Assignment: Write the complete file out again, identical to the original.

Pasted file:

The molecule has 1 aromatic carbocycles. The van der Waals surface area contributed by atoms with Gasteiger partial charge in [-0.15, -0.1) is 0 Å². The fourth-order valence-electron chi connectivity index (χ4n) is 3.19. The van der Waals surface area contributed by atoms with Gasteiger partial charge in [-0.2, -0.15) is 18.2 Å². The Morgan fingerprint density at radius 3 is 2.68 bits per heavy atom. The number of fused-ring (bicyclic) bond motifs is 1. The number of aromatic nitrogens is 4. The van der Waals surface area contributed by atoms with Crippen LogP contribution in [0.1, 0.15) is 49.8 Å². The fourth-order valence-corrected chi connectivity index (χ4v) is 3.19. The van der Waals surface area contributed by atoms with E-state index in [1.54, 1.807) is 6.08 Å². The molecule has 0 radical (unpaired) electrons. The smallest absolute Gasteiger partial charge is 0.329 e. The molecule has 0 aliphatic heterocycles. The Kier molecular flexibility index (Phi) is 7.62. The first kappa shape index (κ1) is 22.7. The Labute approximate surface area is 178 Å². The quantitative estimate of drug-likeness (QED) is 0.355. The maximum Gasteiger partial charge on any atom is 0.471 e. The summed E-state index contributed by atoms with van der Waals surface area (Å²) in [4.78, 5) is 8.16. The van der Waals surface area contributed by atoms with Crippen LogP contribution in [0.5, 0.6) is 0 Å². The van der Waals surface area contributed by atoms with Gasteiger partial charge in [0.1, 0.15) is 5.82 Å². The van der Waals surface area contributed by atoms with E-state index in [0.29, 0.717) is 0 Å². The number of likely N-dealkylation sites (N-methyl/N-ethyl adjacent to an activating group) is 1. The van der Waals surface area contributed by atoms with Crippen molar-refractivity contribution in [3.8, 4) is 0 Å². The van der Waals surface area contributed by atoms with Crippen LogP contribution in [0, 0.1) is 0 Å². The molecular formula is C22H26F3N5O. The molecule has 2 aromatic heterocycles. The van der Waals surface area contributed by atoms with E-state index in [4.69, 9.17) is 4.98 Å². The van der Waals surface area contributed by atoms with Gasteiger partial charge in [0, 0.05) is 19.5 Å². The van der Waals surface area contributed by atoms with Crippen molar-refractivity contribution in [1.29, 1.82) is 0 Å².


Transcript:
The molecule has 1 aromatic carbocycles. The van der Waals surface area contributed by atoms with Gasteiger partial charge in [-0.15, -0.1) is 0 Å². The fourth-order valence-electron chi connectivity index (χ4n) is 3.19. The van der Waals surface area contributed by atoms with Gasteiger partial charge in [-0.2, -0.15) is 18.2 Å². The Morgan fingerprint density at radius 3 is 2.68 bits per heavy atom. The number of fused-ring (bicyclic) bond motifs is 1. The number of aromatic nitrogens is 4. The van der Waals surface area contributed by atoms with Crippen LogP contribution in [0.1, 0.15) is 49.8 Å². The fourth-order valence-corrected chi connectivity index (χ4v) is 3.19. The van der Waals surface area contributed by atoms with E-state index in [1.54, 1.807) is 6.08 Å². The molecule has 0 radical (unpaired) electrons. The smallest absolute Gasteiger partial charge is 0.329 e. The molecule has 0 aliphatic heterocycles. The Kier molecular flexibility index (Phi) is 7.62. The first kappa shape index (κ1) is 22.7. The Labute approximate surface area is 178 Å². The quantitative estimate of drug-likeness (QED) is 0.355. The maximum Gasteiger partial charge on any atom is 0.471 e. The summed E-state index contributed by atoms with van der Waals surface area (Å²) in [4.78, 5) is 8.16. The van der Waals surface area contributed by atoms with Crippen LogP contribution in [0.5, 0.6) is 0 Å². The van der Waals surface area contributed by atoms with Gasteiger partial charge in [0.1, 0.15) is 5.82 Å². The van der Waals surface area contributed by atoms with E-state index in [0.29, 0.717) is 0 Å². The number of likely N-dealkylation sites (N-methyl/N-ethyl adjacent to an activating group) is 1. The van der Waals surface area contributed by atoms with Crippen molar-refractivity contribution in [3.8, 4) is 0 Å². The van der Waals surface area contributed by atoms with Crippen LogP contribution in [0, 0.1) is 0 Å². The molecular formula is C22H26F3N5O. The molecule has 2 aromatic heterocycles. The van der Waals surface area contributed by atoms with E-state index in [4.69, 9.17) is 4.98 Å². The van der Waals surface area contributed by atoms with Gasteiger partial charge in [0, 0.05) is 19.5 Å². The van der Waals surface area contributed by atoms with Crippen molar-refractivity contribution in [1.29, 1.82) is 0 Å².